Summary of Green Conflict Minerals

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Green Conflict Minerals summary

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The clean energy transition will boost demand for the materials that make green energy technologies possible. Yet, as a report by Clare Church and Alec Crawford of the International Institute for Sustainable Development highlights, not all countries blessed with abundant mineral reserves stand to benefit from the impending mining boom. An interactive map illustrates the uneven distribution of crucial green energy minerals across the Earth’s surface and shows how high mineral abundance often coincides with high levels of political instability and poverty. Consumers, business leaders and supply chain specialists will learn how they can ensure that the transition to a low-carbon world won’t create new losers.

About the Authors

Clare Church is a research officer and Alec Crawford is a senior researcher at the International Institute for Sustainable Development, an independent think tank with offices in Canada, Switzerland and the United States.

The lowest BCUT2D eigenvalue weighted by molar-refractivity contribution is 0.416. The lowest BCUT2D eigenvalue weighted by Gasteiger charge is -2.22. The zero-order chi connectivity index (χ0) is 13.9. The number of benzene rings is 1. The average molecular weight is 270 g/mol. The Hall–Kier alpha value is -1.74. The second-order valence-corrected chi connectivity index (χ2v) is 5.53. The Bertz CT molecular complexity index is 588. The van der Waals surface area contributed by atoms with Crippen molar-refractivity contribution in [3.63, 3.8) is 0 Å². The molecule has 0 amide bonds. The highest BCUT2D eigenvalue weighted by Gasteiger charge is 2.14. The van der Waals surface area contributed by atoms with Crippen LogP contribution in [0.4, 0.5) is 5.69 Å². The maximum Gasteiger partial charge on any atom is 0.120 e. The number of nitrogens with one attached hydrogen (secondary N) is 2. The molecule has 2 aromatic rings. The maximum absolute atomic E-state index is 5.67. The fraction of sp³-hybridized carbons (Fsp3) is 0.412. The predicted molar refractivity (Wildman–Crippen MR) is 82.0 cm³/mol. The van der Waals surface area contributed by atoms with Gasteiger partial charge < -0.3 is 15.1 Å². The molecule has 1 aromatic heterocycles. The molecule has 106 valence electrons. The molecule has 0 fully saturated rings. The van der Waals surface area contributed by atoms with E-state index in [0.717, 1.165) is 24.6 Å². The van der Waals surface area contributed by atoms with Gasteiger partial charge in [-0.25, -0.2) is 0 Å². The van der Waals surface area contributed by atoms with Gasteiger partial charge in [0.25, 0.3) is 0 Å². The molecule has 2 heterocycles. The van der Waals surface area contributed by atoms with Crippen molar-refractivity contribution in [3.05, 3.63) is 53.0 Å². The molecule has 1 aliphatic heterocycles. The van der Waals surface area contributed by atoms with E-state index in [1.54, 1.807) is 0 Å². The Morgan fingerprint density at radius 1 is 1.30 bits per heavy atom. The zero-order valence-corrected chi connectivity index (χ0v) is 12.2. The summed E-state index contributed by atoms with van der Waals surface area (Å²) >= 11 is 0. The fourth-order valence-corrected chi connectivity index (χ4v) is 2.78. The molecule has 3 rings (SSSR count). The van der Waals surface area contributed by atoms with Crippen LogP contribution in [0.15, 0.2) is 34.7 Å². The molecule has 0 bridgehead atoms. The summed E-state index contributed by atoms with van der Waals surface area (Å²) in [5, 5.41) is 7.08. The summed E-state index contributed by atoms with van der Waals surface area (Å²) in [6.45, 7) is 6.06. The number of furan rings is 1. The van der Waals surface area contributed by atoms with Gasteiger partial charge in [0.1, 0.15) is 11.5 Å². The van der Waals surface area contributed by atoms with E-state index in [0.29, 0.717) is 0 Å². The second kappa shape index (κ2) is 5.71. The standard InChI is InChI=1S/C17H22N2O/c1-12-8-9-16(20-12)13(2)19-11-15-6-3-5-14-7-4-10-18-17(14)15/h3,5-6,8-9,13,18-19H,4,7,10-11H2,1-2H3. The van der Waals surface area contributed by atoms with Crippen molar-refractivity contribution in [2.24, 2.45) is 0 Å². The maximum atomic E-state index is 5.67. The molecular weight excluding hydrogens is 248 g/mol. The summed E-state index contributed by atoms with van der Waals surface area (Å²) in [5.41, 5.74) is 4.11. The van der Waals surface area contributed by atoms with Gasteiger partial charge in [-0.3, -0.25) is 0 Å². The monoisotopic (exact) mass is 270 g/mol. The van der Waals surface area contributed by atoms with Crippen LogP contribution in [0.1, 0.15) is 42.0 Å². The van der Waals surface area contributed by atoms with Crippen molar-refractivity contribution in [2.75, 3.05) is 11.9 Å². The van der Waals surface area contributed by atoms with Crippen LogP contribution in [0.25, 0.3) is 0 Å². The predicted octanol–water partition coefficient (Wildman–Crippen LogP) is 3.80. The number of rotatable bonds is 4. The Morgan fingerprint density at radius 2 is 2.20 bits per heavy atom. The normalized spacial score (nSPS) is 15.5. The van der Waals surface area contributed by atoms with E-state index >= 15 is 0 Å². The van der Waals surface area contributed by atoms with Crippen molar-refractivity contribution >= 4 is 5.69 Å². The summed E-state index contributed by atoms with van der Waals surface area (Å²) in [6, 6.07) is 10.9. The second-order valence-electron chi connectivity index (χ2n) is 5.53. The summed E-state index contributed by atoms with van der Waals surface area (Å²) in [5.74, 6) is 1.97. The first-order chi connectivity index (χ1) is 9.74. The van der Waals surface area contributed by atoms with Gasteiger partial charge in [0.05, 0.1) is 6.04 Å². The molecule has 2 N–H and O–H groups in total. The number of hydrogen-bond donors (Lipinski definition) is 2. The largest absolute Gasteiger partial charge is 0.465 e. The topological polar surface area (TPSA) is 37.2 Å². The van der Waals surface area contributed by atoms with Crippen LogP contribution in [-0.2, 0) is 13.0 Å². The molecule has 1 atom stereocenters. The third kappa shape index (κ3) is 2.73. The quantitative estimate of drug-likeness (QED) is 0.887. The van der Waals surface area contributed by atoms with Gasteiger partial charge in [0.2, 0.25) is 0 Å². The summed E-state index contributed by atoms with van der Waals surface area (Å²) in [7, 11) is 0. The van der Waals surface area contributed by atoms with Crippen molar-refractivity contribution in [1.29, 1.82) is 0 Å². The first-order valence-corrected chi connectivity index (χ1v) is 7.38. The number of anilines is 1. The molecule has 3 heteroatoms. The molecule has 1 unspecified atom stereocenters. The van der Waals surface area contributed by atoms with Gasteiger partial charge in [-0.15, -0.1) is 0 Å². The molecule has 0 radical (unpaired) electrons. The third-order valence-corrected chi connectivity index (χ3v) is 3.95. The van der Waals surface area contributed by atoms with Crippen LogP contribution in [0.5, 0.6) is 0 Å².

As demand for green energy technologies grows, so does demand for the minerals on which these technologies rely.

Global demand for green energy technologies is growing rapidly. As of August 2018, 175 nations and the European Union have ratified the Paris Agreement, committing to cut drastically their carbon emissions to keep global temperature rise below 2°C (3.6°F). Furthermore, the UN General Assembly’s 2015 Sustainable Development Goals commit UN member states to take climate action and support the spread of affordable clean energy.

China alone agreed to spend $360 billion on clean energy projects by 2020, while the United States has been investing heavily in wind and solar energy. The United Kingdom and France both pledged to halt new gasoline and diesel car sales by 2040.


As consumers become increasingly climate conscious, prominent private corporations are shifting to being carbon neutral, and leading car manufacturers are electrifying their fleets. The top four green energy technologies that will see the highest demand in the coming years are solar panels, wind turbines, electric vehicles and energy storage batteries...

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